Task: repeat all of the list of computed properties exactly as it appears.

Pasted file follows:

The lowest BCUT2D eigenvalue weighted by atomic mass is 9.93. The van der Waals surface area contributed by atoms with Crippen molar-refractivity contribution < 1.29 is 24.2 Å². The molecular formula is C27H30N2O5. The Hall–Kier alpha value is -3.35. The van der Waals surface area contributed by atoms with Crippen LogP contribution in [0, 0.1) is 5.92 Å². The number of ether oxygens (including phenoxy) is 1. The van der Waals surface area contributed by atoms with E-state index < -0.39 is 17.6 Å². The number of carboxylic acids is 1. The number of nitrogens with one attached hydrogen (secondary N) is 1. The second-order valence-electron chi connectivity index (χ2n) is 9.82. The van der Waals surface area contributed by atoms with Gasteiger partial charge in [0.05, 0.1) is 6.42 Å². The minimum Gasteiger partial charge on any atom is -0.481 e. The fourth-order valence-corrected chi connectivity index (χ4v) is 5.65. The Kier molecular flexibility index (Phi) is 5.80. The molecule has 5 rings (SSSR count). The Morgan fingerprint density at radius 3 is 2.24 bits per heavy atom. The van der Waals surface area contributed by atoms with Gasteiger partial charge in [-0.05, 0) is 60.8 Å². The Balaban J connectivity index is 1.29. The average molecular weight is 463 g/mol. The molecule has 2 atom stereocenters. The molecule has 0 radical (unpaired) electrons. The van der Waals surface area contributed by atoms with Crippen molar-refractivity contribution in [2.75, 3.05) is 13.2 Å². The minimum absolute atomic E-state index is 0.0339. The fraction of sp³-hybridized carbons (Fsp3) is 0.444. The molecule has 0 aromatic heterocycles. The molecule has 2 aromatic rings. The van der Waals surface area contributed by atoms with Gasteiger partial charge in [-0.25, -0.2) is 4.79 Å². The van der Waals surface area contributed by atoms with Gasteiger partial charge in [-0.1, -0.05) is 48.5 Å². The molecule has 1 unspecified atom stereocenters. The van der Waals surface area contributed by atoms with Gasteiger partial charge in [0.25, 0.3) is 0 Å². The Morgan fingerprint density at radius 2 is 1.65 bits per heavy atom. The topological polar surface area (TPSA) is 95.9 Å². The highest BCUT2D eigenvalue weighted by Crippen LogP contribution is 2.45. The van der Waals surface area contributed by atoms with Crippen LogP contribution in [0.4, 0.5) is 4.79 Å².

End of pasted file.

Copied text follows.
The lowest BCUT2D eigenvalue weighted by atomic mass is 9.93. The van der Waals surface area contributed by atoms with Crippen molar-refractivity contribution < 1.29 is 24.2 Å². The molecular formula is C27H30N2O5. The Hall–Kier alpha value is -3.35. The van der Waals surface area contributed by atoms with Crippen LogP contribution in [0, 0.1) is 5.92 Å². The number of ether oxygens (including phenoxy) is 1. The van der Waals surface area contributed by atoms with E-state index < -0.39 is 17.6 Å². The number of carboxylic acids is 1. The number of nitrogens with one attached hydrogen (secondary N) is 1. The second-order valence-electron chi connectivity index (χ2n) is 9.82. The van der Waals surface area contributed by atoms with Gasteiger partial charge in [0.05, 0.1) is 6.42 Å². The minimum Gasteiger partial charge on any atom is -0.481 e. The fourth-order valence-corrected chi connectivity index (χ4v) is 5.65. The Kier molecular flexibility index (Phi) is 5.80. The molecule has 5 rings (SSSR count). The Morgan fingerprint density at radius 3 is 2.24 bits per heavy atom. The van der Waals surface area contributed by atoms with Gasteiger partial charge in [-0.05, 0) is 60.8 Å². The Balaban J connectivity index is 1.29. The average molecular weight is 463 g/mol. The molecule has 2 atom stereocenters. The molecule has 0 radical (unpaired) electrons. The van der Waals surface area contributed by atoms with Crippen molar-refractivity contribution in [2.75, 3.05) is 13.2 Å². The minimum absolute atomic E-state index is 0.0339. The fraction of sp³-hybridized carbons (Fsp3) is 0.444. The molecule has 0 aromatic heterocycles. The molecule has 2 aromatic rings. The van der Waals surface area contributed by atoms with Gasteiger partial charge in [-0.25, -0.2) is 4.79 Å². The van der Waals surface area contributed by atoms with Gasteiger partial charge in [-0.1, -0.05) is 48.5 Å². The molecule has 1 unspecified atom stereocenters. The van der Waals surface area contributed by atoms with Gasteiger partial charge in [0.25, 0.3) is 0 Å². The Morgan fingerprint density at radius 2 is 1.65 bits per heavy atom. The topological polar surface area (TPSA) is 95.9 Å². The highest BCUT2D eigenvalue weighted by Crippen LogP contribution is 2.45. The van der Waals surface area contributed by atoms with Crippen LogP contribution in [0.4, 0.5) is 4.79 Å².